Pynoos & Nader (1989, p.238): One girl initially said that she was at the school gate nearest the sniper when the shooting began. In truth she was not only out of the line of fire, she was half a block away. A boy who had been away on vacation said that he had been on his way to the school, had seen someone lying on the ground, had heard the shots, and then turned back. In actuality, a police barricade prevented anyone from approaching the block around the school.
Flashbulb Memories (Brown & Kulik, 1977) n It was once believed that certain highly emotional events could lead to memories that were highly vivid and accurate n Even flashbulb memories can often be inaccurate (see, e.g., Neisser & Harsch, 1993, for a study of flashbulb memories of the Challenger disaster)
Lost in a Shopping Mall n 14-year-old boy asked to recall events from childhood including one which never happened n Repeated interviewing led to formation of false memory n FMs for more dramatic events (e.g., childhood stays in hospital) produced in subsequent research
Lindsay & Read (1995, p. 865): n [...] extreme forms of memory work in psychotherapy combine virtually all of the factors that have been shown to increase the likelihood of illusory memories or beliefs (a) a trusted authority communicates a rationale for the plausibility of hidden memories of long-ago childhood trauma (that many clients have hidden memories, that the client's psychological symptoms, physical symptoms, and dreams evidence them, and that doubt is a sign of "denial") and (b) a trusted authority provides motivation for attempting to recover such memories (that healing is contingent on retrieving hidden memories)
Lindsay & Read (1995, p.865): n (c) the client is repeatedly exposed to suggestive information from multiple sources (anecdotes in popular books, other survivor's stories, comments and interpretations offered by the therapist, etc.), providing a "script" for recovering memories as well as suggestions about particular details; and (d) techniques such as hypnosis and guided imagery enhance imagery and lower response criterion such that people are more willing to interpret thoughts, feelings, and images as memories.
Experimental Techniques in False Memory Research n DRM technique (Deese, 1959; Roediger & McDermott,1995) n Lost in a shopping mall (e.g., Loftus & Pickrell, 1995) n Hypnotic suggestion (e.g., Orne, 1979) n Imagination inflation (e.g., Loftus, 2001) n Crashing memories (e.g., Wilson & French, 2006)
Theoretical Approaches to False Memories n Hyman & Kleinknechts (1998) explanation of misinformation effects: –presented information is judged with respect to plausibility –an event memory must be constructed on the basis of schematic knowledge plus personal experiences, suggestion, and current situational demands –the individual must commit a source monitoring error in which the constructed memory is accepted as reflecting the initial event rather than misinformation presented following the event.
Role of Source Monitoring n The ability to accurately determine the original source of information (Johnson, Hashtroudi & Lindsay, 1993) n One specific aspect of particular relevance is reality monitoring ability, i.e., to distinguish between memories based upon external events and those generated by internal mental processes
Reports of Anomalous Events – FMs? n Until recently, attempts to demonstrate a direct link between susceptibility to FMs and tendency to report anomalous experiences had met with limited success (French, 2003) n Due to use of inappropriate FM methodologies?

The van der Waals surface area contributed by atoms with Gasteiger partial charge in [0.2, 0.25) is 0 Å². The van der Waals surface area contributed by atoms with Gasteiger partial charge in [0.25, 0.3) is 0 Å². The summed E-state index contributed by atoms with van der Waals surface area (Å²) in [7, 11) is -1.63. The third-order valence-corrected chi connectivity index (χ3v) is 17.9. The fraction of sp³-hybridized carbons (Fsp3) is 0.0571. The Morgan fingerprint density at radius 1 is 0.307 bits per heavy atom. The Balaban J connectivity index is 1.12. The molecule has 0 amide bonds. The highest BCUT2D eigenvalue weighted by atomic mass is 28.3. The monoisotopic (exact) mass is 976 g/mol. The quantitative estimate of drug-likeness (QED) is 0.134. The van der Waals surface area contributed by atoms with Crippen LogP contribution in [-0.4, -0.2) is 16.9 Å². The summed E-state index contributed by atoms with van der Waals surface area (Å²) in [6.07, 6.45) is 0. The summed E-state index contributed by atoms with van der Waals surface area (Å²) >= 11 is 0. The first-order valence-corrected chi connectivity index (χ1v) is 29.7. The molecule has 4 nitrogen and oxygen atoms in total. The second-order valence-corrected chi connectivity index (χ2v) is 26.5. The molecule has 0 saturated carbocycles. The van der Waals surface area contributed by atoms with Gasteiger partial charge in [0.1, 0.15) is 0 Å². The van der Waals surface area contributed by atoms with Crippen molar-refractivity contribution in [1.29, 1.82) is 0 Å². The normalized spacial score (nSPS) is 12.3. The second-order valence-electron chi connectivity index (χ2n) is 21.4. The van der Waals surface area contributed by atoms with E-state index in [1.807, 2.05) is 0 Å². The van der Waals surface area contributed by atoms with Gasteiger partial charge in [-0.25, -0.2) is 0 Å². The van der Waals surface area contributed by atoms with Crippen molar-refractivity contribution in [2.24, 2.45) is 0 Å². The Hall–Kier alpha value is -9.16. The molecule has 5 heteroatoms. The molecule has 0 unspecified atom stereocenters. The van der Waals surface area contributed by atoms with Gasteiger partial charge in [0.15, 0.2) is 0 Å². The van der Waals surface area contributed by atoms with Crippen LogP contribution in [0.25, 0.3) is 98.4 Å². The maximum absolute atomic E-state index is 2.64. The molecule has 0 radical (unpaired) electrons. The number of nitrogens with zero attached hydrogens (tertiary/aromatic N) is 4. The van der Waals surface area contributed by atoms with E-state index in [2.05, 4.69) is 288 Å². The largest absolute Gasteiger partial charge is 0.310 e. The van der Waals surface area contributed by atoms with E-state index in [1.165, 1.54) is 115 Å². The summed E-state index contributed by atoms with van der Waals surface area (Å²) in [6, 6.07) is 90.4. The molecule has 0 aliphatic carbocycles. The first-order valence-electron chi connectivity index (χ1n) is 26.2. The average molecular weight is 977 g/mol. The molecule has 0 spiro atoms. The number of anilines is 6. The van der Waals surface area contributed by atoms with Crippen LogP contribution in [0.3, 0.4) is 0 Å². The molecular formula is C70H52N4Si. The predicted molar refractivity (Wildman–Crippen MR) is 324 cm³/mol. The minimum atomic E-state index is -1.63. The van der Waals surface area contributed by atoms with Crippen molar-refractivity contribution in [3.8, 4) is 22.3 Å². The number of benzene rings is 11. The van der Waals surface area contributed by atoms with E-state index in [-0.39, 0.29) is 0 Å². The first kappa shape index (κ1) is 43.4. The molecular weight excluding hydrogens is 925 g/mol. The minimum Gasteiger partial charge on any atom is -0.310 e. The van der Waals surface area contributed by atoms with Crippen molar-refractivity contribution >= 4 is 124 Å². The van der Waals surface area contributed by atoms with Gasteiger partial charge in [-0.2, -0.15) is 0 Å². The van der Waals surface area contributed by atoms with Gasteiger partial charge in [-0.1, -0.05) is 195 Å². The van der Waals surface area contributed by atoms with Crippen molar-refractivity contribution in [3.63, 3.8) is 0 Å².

Plausibility and False Memories n Mazzoni, Loftus, & Kirsch (2001) propose a 3- stage model n For a false memory to develop: –the event in question must be deemed to be plausible –the individual must have good reason to believe that the event is likely to have happened to them personally –they must interpret their thoughts and fantasies about the event as actual memories
False Memories for News Coverage n Wilson & French (2006) gave 100 participants a News Coverage Questionnare n Four items relate to actual news footage, one relates to non-existent footage (i.e., CCTV footage of first Bali bombing) n 36% remember Bali footage n These individuals score higher on measures of paranormal belief and experience n Effect has been replicated
Fantasy Proneness n Correlates with paranormal belief and reports of OPEs (e.g., Irwin, 1990, 1991) and hypnotic susceptibility (Wilson & Barber, 1983) n Very vivid imaginations, sometimes confuse imagination with reality n Correlates with reports of childhood abuse – a defence mechanism (Lynn & Rhue, 1988; Rhue & Lynn, 1987)?
Dissociation n DSM-IV (1994): A disruption in the usually integrated functions of consciousness, memory, identity, or perception of the environment. The disturbance may be sudden or gradual, transient or chronic. n Develops as a defence mechanism? n Correlates with reports of childhood abuse (e.g., Mulder et al., 1998)
Possible Explanations n Sceptics would argue that fantasy-prone individuals imagine paranormal events and them believe them to have really occurred. n Proponents of the paranormal argue that fantasy proneness may engender paranormal belief, which in turn may be conducive to parapsychological experience (Irwin, 1991, p. 321) n Maybe reports of both childhood abuse and paranormal experiences are based upon false memories? (But not supported by results of French & Kerman, 1996)
Conclusions (1) n Research into the accuracy of eyewitness testimony for OPEs strongly suggests that such reports should be treated with caution in light of: –Basic unreliability of human memory –Susceptibility to verbal suggestions –Susceptibility to misinformation
Conclusions (2) n Recent studies support the idea that believers in the paranormal may be more susceptible to false memories, even for non-paranormal events n Future research should be directed –At confirming such findings with a wider range of experimental techniques –At further exploration of the link with reports of childhood trauma
Acknowledgement With thanks to Hilary Evans, proprietor of the Mary Evans Picture Library, for permission to use illustrations featured in this presentation. These illustrations must not be reproduced in any form without permission from the Mary Evans Picture Library.